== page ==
You can read the entire article, but I warn you, it is lengthy: http://www.merrycoz.org/books/CRANE.HTM
Just for fun, I have included the opening lines to a dime novel. To read the entire novel, go here: DEADWOOD DICK’S DOOM
Too Late for the Stage
Did you ever hear of a more uninviting name for a place, dear reader? If so, you could not well find a harder role, where dwelt humanity than Death Notch, along the whole golden slope of the West.
It was said that nobody but rascals and roughs could exist in that lone mining-camp, which was confirmed by the fact that it was seldom the weekly stage brought any one there who had come to settle . . .
To see a few popular covers for women’s romance dime novels, go here:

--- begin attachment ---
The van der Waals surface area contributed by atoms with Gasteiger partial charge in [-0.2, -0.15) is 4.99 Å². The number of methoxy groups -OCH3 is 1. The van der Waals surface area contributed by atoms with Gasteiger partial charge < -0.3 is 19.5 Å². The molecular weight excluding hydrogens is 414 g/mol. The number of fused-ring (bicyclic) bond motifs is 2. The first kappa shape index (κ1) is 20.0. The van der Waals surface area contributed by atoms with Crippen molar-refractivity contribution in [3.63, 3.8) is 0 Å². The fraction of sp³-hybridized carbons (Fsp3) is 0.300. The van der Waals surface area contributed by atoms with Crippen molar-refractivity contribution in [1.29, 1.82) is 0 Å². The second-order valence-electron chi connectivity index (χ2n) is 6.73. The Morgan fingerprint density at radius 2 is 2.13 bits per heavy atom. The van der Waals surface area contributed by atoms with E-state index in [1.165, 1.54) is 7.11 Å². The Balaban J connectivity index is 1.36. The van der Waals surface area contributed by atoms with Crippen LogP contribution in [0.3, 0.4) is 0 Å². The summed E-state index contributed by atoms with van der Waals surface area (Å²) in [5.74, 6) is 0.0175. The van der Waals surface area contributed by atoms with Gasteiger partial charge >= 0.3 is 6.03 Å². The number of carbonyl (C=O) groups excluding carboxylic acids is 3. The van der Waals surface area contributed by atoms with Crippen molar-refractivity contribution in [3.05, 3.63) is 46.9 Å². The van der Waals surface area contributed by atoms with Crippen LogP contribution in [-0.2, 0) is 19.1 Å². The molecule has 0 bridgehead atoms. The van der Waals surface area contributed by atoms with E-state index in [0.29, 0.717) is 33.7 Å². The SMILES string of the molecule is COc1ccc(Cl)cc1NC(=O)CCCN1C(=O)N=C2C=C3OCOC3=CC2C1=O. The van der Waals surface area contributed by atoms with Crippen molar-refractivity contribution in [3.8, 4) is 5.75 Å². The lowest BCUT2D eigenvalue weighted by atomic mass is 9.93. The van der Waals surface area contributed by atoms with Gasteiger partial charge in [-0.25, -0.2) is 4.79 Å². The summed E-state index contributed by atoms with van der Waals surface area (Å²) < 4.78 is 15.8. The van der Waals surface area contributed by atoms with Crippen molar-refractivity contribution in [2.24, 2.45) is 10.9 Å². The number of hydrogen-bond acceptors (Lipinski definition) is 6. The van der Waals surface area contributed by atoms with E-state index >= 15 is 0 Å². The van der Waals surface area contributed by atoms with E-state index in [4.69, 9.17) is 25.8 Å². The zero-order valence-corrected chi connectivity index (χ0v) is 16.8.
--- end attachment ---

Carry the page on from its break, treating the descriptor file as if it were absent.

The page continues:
If you would like to read a popular story from the “romance” dime-novel genre, click here: Mischievous Maid Faynie
The main character in my Circle C Adventures books, Andi Carter, loves to read dime novels. I haven’t quite figured out how to incorporate such a “vice” into a storyline yet, but with three older brothers (all eligible bachelors, by the way, ladies), Andi has access to such reading.
In honor of the release of my new CCA, Book 5, Trouble with Treasure, I’m offering up an autographed copy. This one’s full of rattlesnakes, bank robbers, gold-hunting, and survival in the Sierra range of 1880s California. Good, western fun. Read the first chapter at www.circlecadventures.com
To enter the contest, just comment and let us know on which side of the “dime-novel debate” you would find yourself (and why), if you were living during the 1880s. Try and imagine yourself with young teenagers. Would you want them to read these books? Would you take the “high road” or would you embrace the dime-novel “mania”?